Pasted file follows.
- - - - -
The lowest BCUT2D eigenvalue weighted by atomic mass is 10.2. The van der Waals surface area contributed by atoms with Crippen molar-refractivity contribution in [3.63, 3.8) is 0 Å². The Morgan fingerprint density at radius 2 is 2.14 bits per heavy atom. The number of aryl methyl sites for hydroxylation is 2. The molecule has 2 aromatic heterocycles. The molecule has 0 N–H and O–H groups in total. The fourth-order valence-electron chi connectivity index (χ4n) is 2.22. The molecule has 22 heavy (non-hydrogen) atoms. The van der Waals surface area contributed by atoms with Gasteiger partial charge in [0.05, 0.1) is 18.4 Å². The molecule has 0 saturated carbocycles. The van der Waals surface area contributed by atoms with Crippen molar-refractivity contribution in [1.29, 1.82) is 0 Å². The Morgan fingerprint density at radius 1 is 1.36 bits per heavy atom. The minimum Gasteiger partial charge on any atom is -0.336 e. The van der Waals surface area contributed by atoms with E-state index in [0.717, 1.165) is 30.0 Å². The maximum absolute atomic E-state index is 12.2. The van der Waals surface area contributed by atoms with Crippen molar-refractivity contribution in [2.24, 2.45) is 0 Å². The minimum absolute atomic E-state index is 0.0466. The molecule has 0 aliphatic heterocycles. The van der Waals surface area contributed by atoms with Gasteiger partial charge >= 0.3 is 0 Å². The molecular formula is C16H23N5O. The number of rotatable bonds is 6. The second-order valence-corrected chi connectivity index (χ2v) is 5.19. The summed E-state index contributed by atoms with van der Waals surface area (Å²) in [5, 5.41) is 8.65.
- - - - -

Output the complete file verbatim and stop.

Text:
The lowest BCUT2D eigenvalue weighted by atomic mass is 10.2. The van der Waals surface area contributed by atoms with Crippen molar-refractivity contribution in [3.63, 3.8) is 0 Å². The Morgan fingerprint density at radius 2 is 2.14 bits per heavy atom. The number of aryl methyl sites for hydroxylation is 2. The molecule has 2 aromatic heterocycles. The molecule has 0 N–H and O–H groups in total. The fourth-order valence-electron chi connectivity index (χ4n) is 2.22. The molecule has 22 heavy (non-hydrogen) atoms. The van der Waals surface area contributed by atoms with Gasteiger partial charge in [0.05, 0.1) is 18.4 Å². The molecule has 0 saturated carbocycles. The van der Waals surface area contributed by atoms with Crippen molar-refractivity contribution in [1.29, 1.82) is 0 Å². The Morgan fingerprint density at radius 1 is 1.36 bits per heavy atom. The minimum Gasteiger partial charge on any atom is -0.336 e. The van der Waals surface area contributed by atoms with E-state index in [0.717, 1.165) is 30.0 Å². The maximum absolute atomic E-state index is 12.2. The van der Waals surface area contributed by atoms with Crippen molar-refractivity contribution in [2.24, 2.45) is 0 Å². The minimum absolute atomic E-state index is 0.0466. The molecule has 0 aliphatic heterocycles. The van der Waals surface area contributed by atoms with Gasteiger partial charge >= 0.3 is 0 Å². The molecular formula is C16H23N5O. The number of rotatable bonds is 6. The second-order valence-corrected chi connectivity index (χ2v) is 5.19. The summed E-state index contributed by atoms with van der Waals surface area (Å²) in [5, 5.41) is 8.65.